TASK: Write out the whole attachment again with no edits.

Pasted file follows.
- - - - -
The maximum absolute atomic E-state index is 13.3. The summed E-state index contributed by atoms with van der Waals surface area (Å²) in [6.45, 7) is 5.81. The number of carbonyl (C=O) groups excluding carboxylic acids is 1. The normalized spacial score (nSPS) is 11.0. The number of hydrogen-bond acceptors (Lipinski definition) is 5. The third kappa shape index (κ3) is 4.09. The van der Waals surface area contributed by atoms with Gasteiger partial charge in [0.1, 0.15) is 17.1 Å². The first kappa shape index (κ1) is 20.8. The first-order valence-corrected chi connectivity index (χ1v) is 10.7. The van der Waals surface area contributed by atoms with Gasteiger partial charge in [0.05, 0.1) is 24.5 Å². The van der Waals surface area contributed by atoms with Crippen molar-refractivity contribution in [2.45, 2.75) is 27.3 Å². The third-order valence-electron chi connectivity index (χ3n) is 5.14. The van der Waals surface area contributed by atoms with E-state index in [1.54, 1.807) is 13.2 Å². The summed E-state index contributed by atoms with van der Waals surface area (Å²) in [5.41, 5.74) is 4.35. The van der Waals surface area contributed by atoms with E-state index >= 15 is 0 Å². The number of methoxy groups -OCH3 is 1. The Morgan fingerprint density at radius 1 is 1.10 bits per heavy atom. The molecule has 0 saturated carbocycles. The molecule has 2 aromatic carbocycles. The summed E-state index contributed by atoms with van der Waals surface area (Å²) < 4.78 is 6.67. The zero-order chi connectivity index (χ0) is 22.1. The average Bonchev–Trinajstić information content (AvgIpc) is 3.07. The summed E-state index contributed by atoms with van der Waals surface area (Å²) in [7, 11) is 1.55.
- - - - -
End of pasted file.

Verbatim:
The maximum absolute atomic E-state index is 13.3. The summed E-state index contributed by atoms with van der Waals surface area (Å²) in [6.45, 7) is 5.81. The number of carbonyl (C=O) groups excluding carboxylic acids is 1. The normalized spacial score (nSPS) is 11.0. The number of hydrogen-bond acceptors (Lipinski definition) is 5. The third kappa shape index (κ3) is 4.09. The van der Waals surface area contributed by atoms with Gasteiger partial charge in [0.1, 0.15) is 17.1 Å². The first kappa shape index (κ1) is 20.8. The first-order valence-corrected chi connectivity index (χ1v) is 10.7. The van der Waals surface area contributed by atoms with Gasteiger partial charge in [0.05, 0.1) is 24.5 Å². The van der Waals surface area contributed by atoms with Crippen molar-refractivity contribution in [2.45, 2.75) is 27.3 Å². The third-order valence-electron chi connectivity index (χ3n) is 5.14. The van der Waals surface area contributed by atoms with E-state index in [1.54, 1.807) is 13.2 Å². The summed E-state index contributed by atoms with van der Waals surface area (Å²) in [5.41, 5.74) is 4.35. The van der Waals surface area contributed by atoms with E-state index >= 15 is 0 Å². The number of methoxy groups -OCH3 is 1. The Morgan fingerprint density at radius 1 is 1.10 bits per heavy atom. The molecule has 0 saturated carbocycles. The molecule has 2 aromatic carbocycles. The summed E-state index contributed by atoms with van der Waals surface area (Å²) < 4.78 is 6.67. The zero-order chi connectivity index (χ0) is 22.1. The average Bonchev–Trinajstić information content (AvgIpc) is 3.07. The summed E-state index contributed by atoms with van der Waals surface area (Å²) in [7, 11) is 1.55.